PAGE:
So does the Canon G11 measure up to its predecessors, competitors, and rivals in this price and size range? That really depends on your needs, but I think it's a compelling camera for a wide range of users, and offers a lot that sophisticated users will appreciate. There are plenty of compromises here, but when you're talking about a tweener camera, the Canon G11 meets an impressive array of needs.
Look and feel. When I look at the Canon G11, words like burly, gnarly, rugged, and even ugly come to mind. It's a kind of ugly that's beautiful, though: Ugly like you want your body guard to be, because he has a job to do, and that's scare bad guys away. Well, the Canon G11 has a job to do, too, and that's to get a good shot quickly, but fit into a reasonably small space so that you're more likely to bring it along.
Though it is a good chunk of camera, it's a little smaller than the Olympus E-P1, and larger than the Panasonic LX3. Its swiveling LCD adds some functionality, though, something neither of these rivals offers. Weight is 14.1 ounces (400g) with an SD card and the Canon G11's lithium-ion battery.
Normally I'd show the lens open in the front shot, but I wanted to show the impressive-looking integrated lens cover that opens automatically when the lens deploys. Lens covers like this are not new, but they are increasingly rare on larger digital cameras, which have mostly defaulted to plastic lens caps. Integration has many benefits, but be aware that this door is springloaded plastic, not gear-driven steel as its design would suggest, so it can be easily forced open by a wayward finger or a nasty set of keys if the Canon G11 is dropped carelessly into a bag or pack without a proper case.
A release button to the lower right of the lens allows removal of the knurled ring so you can mount the 1.4x accessory teleconverter lens TC-DC58D via the required LA-DC58K adapter.
Upper left of the lens is a very bright AF assist lamp, of the type I'd love to see Canon add back to their SLRs (I imagine VII Agency photographer types would want to disable this lamp in a Custom mode so they don't look like some kind of rifle ranging device). Above right of this is the optical viewfinder, whose accuracy is extremely poor and image very small despite its relatively large objective. The flash seems smaller than the G10's, and the grip is good for a camera of this size and weight, with a low profile and a textured rubber surface. The camera feels enough like a small SLR or the E-P1 that I'm continually tempted to grab it around the grip with my left hand hold it by the lens. This is not a good idea, of course, since the lens is motorized and holding it might damage the gears inside.
From the top you get a better view of Canon G11's thickness. It's a chunk. I actually like its size and weight, though, and it's still a lot thinner overall than a Rebel or other small SLR. But check out the dials: One for Exposure compensation, one for ISO, and one for the Mode setting. Each is quite hard to turn, which is just right. You don't want them to turn accidentally in a bag or while you're shooting; these won't. Markings are white on black, too, making them easy to see in more lighting conditions. The only color markings are the green Auto selections.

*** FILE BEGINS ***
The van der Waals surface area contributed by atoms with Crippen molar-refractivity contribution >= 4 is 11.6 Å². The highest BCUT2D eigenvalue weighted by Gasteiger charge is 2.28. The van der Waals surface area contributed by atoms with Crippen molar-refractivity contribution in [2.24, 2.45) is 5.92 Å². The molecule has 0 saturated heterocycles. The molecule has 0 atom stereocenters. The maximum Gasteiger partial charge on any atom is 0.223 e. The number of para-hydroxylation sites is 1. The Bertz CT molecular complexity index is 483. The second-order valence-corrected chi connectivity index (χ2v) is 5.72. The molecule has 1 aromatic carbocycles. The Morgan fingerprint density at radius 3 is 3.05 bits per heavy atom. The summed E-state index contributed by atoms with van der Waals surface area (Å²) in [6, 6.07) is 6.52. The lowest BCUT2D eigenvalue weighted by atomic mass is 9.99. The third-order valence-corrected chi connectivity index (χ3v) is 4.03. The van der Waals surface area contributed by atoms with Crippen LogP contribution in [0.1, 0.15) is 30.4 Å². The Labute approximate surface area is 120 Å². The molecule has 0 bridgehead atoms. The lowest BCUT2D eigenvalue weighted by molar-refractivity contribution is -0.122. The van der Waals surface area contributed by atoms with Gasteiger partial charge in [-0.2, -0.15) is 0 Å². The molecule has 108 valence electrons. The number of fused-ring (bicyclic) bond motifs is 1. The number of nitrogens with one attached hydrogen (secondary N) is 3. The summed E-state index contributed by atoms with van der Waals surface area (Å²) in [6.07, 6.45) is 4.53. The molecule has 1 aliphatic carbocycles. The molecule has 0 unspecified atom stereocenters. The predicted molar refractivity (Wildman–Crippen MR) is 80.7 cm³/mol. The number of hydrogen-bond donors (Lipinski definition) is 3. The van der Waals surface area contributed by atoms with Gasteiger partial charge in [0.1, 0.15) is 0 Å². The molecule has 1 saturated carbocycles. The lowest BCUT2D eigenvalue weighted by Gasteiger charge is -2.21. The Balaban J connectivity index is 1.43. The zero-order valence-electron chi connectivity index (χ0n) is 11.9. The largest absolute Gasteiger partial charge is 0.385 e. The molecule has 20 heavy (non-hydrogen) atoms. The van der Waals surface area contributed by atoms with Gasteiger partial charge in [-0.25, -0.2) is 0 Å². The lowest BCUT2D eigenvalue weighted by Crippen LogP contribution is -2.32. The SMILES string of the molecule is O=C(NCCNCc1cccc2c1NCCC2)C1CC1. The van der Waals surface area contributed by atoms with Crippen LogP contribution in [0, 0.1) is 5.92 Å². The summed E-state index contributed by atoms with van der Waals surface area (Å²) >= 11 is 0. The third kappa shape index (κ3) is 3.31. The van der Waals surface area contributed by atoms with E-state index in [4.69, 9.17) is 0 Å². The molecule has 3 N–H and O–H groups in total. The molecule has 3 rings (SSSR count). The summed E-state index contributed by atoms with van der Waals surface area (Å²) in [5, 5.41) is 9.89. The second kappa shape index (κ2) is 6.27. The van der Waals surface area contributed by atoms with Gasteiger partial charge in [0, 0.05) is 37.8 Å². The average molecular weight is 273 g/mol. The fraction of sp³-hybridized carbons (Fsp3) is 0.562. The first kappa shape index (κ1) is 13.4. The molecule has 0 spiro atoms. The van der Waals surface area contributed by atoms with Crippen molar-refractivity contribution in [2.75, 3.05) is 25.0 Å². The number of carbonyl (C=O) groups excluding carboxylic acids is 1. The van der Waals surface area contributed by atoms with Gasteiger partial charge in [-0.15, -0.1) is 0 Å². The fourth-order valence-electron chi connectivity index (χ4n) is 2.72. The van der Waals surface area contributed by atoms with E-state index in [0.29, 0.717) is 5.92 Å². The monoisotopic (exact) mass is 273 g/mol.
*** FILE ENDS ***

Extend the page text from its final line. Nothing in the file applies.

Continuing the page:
The zoom control is a small toggle that surrounds the shutter button above right. It seems a little small for the Canon G11's overall size, but it works well enough. The zoom only moves at one speed, unfortunately, and it doesn't work at all when shooting video (zoom is digital telephoto only in Movie mode); worse, it's slow to start moving once you've activated it. It reminds me of luxury sedan: press on the gas and the car's computer has to check all sensors to see if you really mean it, then it goes. I'd rather not have the G11 second guess my choice.
The Power button has a slight forward cant to it, which you cannot see, but can feel with your finger. Power on the Canon G11 and a green LED lights up inside. Orange LEDs also clearly indicate which setting is active on each dial.
Just off to the left of the ISO 100 setting on the dial are two long slots for the microphone; the speaker is on the left side just below the camera strap lug.
The back of the Canon G11 looks very similar to the G10, but it's different, mostly to make room for the articulating screen. I don't have a G10 to compare with, but it seems that the Control dial is a lot smaller, with a lot less space on the right side. Canon actually added a bit of room for the hinge to articulate on the right side without changing too much. All of the buttons, though, are still in the same basic locations, so it's an easy upgrade. The Shortcut/Direct Print button also lost the illumination that the G10 used to show connectivity with a computer or printer. And from here you can also see that the Mode dial is also about a millimeter shorter than the G10's dial.
The four buttons above and below the Control dial are also canted for easier activation and tactile differentiation. The AE/FE Lock button is also raised above the back surface and juts out on a slope, requiring slightly more deliberate effort to activate. Unfortunately it's when shooting vertically that I accidentally pressed many of these buttons, including the ones integrated into the Control dial navigator.
Slim and sturdy, the articulating screen works like most Canon screens of this type: very well. I can't tell for sure whether the LCD's shell is metal like the rest of the body, partially because magnesium alloys feel too like plastic at certain densities. The feel is pretty sturdy, though.
I also like how the Control dial works. It seems to take each click of the dial into account, which is more than most Canon control dials do. The dial also rocks in four directions, to serve as buttons, activating Manual Focus, Flash, Drive, and Macro modes. The screen is a little close to the dial to scroll as easily as you could with the G10's dial, which often slows my progress until I get my thumb in just the right position.
On the right side you can see the hard plastic port door that is released with a pull at the thumb notch. When opened, it springs shut, but you have to snap it back into place. Now's a good time to mention that no matter how rugged it looks, the Canon PowerShot G11 is not sealed against water, dust, or sand, and that includes this door, so be careful using the G11 in rugged conditions.